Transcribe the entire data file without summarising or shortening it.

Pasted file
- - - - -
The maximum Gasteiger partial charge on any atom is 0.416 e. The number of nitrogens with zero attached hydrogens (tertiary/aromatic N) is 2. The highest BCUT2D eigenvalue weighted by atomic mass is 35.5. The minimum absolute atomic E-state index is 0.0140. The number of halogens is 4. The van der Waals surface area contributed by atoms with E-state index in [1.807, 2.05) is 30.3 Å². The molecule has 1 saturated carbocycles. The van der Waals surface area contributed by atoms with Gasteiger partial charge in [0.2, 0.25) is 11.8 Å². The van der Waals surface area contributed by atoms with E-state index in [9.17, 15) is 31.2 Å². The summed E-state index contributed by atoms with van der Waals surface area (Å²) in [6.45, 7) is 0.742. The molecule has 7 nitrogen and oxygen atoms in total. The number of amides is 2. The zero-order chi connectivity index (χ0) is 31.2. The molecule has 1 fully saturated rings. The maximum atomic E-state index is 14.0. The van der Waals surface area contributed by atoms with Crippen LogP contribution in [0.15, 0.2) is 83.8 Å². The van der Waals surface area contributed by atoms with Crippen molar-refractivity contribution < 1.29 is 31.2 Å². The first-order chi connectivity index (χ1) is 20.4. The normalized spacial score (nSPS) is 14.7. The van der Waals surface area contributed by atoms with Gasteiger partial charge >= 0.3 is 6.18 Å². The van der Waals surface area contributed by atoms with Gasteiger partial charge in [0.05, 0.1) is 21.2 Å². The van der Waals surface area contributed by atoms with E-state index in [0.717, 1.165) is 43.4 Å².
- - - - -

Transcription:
The maximum Gasteiger partial charge on any atom is 0.416 e. The number of nitrogens with zero attached hydrogens (tertiary/aromatic N) is 2. The highest BCUT2D eigenvalue weighted by atomic mass is 35.5. The minimum absolute atomic E-state index is 0.0140. The number of halogens is 4. The van der Waals surface area contributed by atoms with E-state index in [1.807, 2.05) is 30.3 Å². The molecule has 1 saturated carbocycles. The van der Waals surface area contributed by atoms with Gasteiger partial charge in [0.2, 0.25) is 11.8 Å². The van der Waals surface area contributed by atoms with E-state index in [9.17, 15) is 31.2 Å². The summed E-state index contributed by atoms with van der Waals surface area (Å²) in [6.45, 7) is 0.742. The molecule has 7 nitrogen and oxygen atoms in total. The number of amides is 2. The zero-order chi connectivity index (χ0) is 31.2. The molecule has 1 fully saturated rings. The maximum atomic E-state index is 14.0. The van der Waals surface area contributed by atoms with Crippen LogP contribution in [0.15, 0.2) is 83.8 Å². The van der Waals surface area contributed by atoms with Crippen molar-refractivity contribution < 1.29 is 31.2 Å². The first-order chi connectivity index (χ1) is 20.4. The normalized spacial score (nSPS) is 14.7. The van der Waals surface area contributed by atoms with Gasteiger partial charge >= 0.3 is 6.18 Å². The van der Waals surface area contributed by atoms with Gasteiger partial charge in [0.05, 0.1) is 21.2 Å². The van der Waals surface area contributed by atoms with E-state index in [0.717, 1.165) is 43.4 Å².